As my mother lay ill in bed, bones aching and eyes tight shut, a shiny silver-buttoned policeman knocked on the door. "I've come about the accident," a young man told my father. "Who is it?" my mother, feebly called. They climbed soft-carpetted stairs to her bedroom, the policeman and the stooped offender; a gilt-framed Sacred Heart watching from the anaglypta wall, a rosary-wrapped St Anthony bearing witness from the dresser, as the policeman cautioned my aged father. "Now I don't want you getting upset but I have to caution you," he told him, this aged threat to the public good. "It's like what happens on TV," he reassured them, getting out his note-book and a black-inked pen. The plaster saints looked away in shame. "You do not have to say anything. But it may harm your defence ..." the youth chanted on. My mother, crash-bruised and still in shock, began the ages old lament of the criminal's wife. "My husband," she speaks out from the soft pillows, in between her tears, "did nothing wrong. It was an accident."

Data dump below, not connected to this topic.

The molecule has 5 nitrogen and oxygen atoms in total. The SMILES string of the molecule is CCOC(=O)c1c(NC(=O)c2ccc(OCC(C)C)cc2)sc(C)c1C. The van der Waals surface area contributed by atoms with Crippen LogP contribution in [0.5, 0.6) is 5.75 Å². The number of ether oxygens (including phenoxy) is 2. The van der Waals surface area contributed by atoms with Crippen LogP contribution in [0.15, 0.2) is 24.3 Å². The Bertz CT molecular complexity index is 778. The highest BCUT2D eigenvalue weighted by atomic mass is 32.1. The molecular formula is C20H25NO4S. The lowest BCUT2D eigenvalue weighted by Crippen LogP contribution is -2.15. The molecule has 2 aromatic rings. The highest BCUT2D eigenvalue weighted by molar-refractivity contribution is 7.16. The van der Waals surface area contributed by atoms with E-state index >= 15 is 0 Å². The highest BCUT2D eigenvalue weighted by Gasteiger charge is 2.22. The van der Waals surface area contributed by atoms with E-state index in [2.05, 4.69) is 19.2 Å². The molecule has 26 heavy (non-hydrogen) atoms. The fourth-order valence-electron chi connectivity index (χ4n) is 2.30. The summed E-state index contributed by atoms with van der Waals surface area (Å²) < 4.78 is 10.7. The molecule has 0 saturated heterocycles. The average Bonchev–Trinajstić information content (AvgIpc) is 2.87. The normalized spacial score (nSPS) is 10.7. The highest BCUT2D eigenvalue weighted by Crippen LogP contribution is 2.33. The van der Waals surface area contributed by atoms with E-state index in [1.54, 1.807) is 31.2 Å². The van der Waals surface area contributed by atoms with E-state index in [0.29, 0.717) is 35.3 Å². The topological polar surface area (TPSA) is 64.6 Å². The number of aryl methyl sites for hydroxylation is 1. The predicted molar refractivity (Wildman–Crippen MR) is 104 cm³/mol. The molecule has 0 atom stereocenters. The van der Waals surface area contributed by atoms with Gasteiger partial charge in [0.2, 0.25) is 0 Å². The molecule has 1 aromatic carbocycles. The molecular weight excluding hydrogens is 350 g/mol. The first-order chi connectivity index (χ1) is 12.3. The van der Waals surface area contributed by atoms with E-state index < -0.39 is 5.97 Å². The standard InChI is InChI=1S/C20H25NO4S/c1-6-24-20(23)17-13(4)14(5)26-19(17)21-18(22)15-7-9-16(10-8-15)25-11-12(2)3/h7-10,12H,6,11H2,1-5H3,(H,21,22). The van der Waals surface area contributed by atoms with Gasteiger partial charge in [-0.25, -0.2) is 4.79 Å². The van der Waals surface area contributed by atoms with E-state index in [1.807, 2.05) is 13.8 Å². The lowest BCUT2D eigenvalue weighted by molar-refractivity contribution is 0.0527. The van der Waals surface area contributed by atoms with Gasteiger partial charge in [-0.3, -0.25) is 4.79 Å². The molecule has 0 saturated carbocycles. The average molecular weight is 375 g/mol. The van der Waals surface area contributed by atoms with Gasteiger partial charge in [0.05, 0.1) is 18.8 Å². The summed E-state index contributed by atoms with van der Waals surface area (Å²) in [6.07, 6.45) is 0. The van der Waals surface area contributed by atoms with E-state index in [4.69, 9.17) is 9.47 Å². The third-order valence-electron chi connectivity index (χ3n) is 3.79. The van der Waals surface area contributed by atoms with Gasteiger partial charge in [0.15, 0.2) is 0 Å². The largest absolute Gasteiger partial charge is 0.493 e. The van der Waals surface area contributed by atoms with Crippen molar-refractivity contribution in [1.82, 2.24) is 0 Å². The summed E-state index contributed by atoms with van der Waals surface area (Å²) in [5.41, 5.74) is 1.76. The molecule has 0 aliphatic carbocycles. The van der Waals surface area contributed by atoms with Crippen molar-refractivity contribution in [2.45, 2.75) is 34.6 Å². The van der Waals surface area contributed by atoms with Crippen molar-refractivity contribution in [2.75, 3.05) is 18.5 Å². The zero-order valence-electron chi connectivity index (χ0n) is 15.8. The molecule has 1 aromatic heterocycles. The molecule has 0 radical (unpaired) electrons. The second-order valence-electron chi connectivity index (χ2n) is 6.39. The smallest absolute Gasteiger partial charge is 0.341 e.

Later, steel-tempered by her encounter with the law, this fan of TV's Morse and Frost rings. "I told him straight," she says. "Coppers don't frighten me."